Plan a boon for Hernando Beach
Hernando Beach is built on an old lime rock mining site and is a dredge and fill type of development of canals with residential/commercial lots that have gulf access. It has a small commercial strip along Shoal Line Boulevard and Calienta Street. There is no beach despite its name.
I have lived in Hernando Beach for over 20 years and seen it slowly grow residentially; it is still less than 60 percent built out. Sadly our small businesses, even the marinas, continue to struggle to draw customers. The land rezoning and plans for the tourist/nature development here in Hernando Beach, I think, are a wonderful concept and their addition to Hernando Beach will have very positive results.
There is a very small elevated outdoor stage/amphitheater that overlooks a 1-acre grassy area. It would be a great place for a venue such as the Hernando Symphony Orchestra to play or to hold a fundraiser event, etc.
The county's staff report placed 28 performance conditions on the owners prior to and in conjunction with the rezoning and development including adhering to flood plain management, low impact development techniques, a traffic study and any improvements required by the increase in traffic along Shoal Line and Calienta.
The owners live in Hernando Beach and have a passion for this area just as we do. They have agreed to all of these performance strictures and are planning on building green with the goal of providing a place for more eco-tourists to enjoy our Weeki Wachee Preserve and our nature coast.
It appears to me that some Hernando Beach residents will automatically fight any development that can bring change to where they live, but change will come. We cannot stop these future changes, so let us make sure that they are done with the end goal of being an asset to our community. I honestly believe that this project fulfills that goal and is a good one for both Hernando Beach and Hernando County.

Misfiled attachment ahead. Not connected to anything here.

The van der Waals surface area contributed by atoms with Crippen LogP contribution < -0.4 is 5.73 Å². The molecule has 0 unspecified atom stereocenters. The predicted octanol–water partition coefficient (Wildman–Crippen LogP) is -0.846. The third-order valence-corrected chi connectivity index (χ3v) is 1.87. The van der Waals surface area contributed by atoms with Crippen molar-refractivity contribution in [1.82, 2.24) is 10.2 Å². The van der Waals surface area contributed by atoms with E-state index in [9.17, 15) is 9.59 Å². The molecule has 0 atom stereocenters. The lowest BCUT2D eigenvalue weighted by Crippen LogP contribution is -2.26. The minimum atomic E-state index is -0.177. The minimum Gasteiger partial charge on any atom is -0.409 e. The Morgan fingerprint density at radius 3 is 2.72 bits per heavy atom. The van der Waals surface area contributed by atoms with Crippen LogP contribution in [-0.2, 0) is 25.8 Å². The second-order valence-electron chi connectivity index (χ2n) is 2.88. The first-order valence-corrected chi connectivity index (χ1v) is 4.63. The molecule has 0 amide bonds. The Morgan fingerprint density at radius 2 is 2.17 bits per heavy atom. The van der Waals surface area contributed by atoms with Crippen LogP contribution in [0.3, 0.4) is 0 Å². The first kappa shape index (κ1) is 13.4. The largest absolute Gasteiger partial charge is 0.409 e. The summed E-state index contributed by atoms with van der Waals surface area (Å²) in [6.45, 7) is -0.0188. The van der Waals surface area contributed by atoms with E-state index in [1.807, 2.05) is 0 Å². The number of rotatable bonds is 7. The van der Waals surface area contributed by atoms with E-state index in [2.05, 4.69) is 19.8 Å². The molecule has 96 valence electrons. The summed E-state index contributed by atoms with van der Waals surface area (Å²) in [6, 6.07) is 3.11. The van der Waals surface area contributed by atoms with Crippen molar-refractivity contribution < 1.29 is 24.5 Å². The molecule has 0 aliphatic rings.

Gladys Moore, Hernando Beach
A boondoggle for Hernando Beach
The majority of folks calling Hernando Beach home are furious that their community is under assault by recently arrived developers and their 30.95 acre commercial rezoning attempt. This rezoning of agricultural and wetlands will forever change the tranquil nature of this rare, old Florida residential community.
The developers envision turning residential Hernando Beach into a tourist attraction with an estimated $8 million investment of taxpayer dollars. It is not a tourist destination. The publicly funded tourist facility will be adjacent to and funnel business directly into the developers' private enterprise, Blue Pelican Marina and their proposed 42 unit lodging concept.
While the developers' plans and sales models for this venture are lovely, it is simply the wrong project in the wrong place. A much more logical site for the tourism center is at the soon to be remediated Osowaw sewage treatment plant, a well-located 16-acre site in front of the main entrance to the Weeki Wachee Nature Preserve.
Residents are justifiably outraged that their tranquil village will become inundated by an ill-conceived development project. They are angry that their tax dollars are being used to further this commercial intrusion. Their concerns include overstressed utilities, deadly roads, noise and light pollution, litter, chaotic canals and seawall damage, environmental and wetlands destruction, a towering 55-foot amphitheater and other commercial intrusion.
If approved as planned, this development will forever harm Hernando Beach. This ill-conceived project must be stopped.
Forrest Bennett, Hernando Beach
Community support would boost high school ROTC April 13, letter
Funds still there for JROTC
I do agree that the students in Air Force Junior ROTC do make an extra commitment to maintain high standards and desire the respect and support of the community, but the funding for the programs have not been cut as badly as the letter would have you believe.
I am not sure what was said at Springstead High's Awards Program that led people to believe the funding has been cut. There was a cut in operational and maintenance funding (office supplies, name tags, etc.) but the program received the same amount of money for uniforms, food for field days or trips that was received in previous years, and curriculum material was not impacted.
My husband is the Senior Air Force JROTC instructor at Hernando High School. They received funds for new uniforms, the dry cleaning of uniforms for the Color Guard and Drill Team before each drill meet they attended. The Air Force is still providing funds to pay the same portion of the instructor's salary as they always have. Possibly there was a misunderstanding about funds for the program, but to be soliciting contributions and saying they are not getting funds is a black eye to the JROTC programs and the U.S. government.
Sally W. Crigger, Spring Hill
Hernando considers school closings
School system like a sinking ship
This is amazing. If the school superintendent, School Board and principals ran a private enterprise, at this stage, they would all be fired.
So, their choice seems to be just watching how the ship is sinking.
Federico G. Wolter, Brooksville